when you cannot, and would not,
put it down.”
So I went practicing.
Have you noticed?
Have you heard
the laughter
that comes, now and again,
out of my startled mouth?
How I linger
to admire, admire, admire
the things of this world
that are kind, and maybe
also troubled –
roses in the rain,
the sea geese on the steep waves,
a love
to which there is no reply?
~Adapted poem by Mary Oliver

He(God) will yet fill your mouth with laughter and your lips with shouts of joy. ~Job 8:21  ✝

**Photo by Natalie

1281. Faith is an oasis in the heart which will never be reached by the caravan of thinking. ~Khalil Gibran

Everyone is overridden with thoughts; that’s why
they have so much heartache and sorrow.
~Rumi

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The Gardener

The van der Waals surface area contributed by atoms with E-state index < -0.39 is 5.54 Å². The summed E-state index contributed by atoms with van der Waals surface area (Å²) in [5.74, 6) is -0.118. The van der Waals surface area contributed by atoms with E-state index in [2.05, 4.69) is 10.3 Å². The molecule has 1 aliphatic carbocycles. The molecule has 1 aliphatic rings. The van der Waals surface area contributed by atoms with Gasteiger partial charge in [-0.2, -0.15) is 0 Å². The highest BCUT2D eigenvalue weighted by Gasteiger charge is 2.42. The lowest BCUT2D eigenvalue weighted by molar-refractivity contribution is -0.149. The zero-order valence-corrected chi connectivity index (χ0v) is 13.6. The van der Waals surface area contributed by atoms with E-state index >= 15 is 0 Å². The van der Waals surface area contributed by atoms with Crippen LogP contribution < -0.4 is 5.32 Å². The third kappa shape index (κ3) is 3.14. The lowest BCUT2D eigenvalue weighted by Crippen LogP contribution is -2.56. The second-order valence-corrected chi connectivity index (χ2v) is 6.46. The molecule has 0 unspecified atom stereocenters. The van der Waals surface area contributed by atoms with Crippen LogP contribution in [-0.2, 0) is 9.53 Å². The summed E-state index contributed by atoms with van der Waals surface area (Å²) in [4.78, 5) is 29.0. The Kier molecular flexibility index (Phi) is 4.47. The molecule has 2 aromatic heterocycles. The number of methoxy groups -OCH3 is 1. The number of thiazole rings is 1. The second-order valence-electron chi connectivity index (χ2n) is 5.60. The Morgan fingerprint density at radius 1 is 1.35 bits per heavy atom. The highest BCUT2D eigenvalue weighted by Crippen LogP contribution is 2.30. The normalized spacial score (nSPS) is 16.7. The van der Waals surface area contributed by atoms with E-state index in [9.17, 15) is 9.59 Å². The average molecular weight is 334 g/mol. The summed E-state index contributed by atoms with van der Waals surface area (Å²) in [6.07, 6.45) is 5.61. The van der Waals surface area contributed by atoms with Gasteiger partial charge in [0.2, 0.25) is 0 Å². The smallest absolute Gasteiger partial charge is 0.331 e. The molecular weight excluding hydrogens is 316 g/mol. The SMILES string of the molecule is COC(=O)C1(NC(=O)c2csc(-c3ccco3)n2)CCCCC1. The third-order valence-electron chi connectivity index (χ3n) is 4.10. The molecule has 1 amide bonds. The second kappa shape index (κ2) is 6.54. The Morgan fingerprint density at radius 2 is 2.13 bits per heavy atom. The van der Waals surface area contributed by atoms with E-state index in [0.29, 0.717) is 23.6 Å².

Have I lived enough?
Have I loved enough?
Have I considered Right Action enough.
Have I come to any conclusion?
Have I experienced happiness with sufficient gratitude?
Have I endured loneliness with grace?

I say this, or perhaps I’m just thinking it.
Actually I probably think too much.

Then I step out into the garden,
where the gardener, who is said to be a simple man,
is tending his children, the roses.
~Mary Oliver

For although they knew God, they neither glorified him as God nor gave thanks to him, but their thinking became futile and their foolish hearts were darkened. ~Romans 1:21  ✝

**Images via Pinterest; collage created by Natalie

1215. We are all farmers tending a little part of the Lord’s vineyard. ~Sheri L. Dew

One of life’s gifts is that each of us,
no matter how tired and downtrodden,
finds reasons for thankfulness:
for the crops carried in from the fields
and the grapes from the vineyard.
~J. Robert Moskin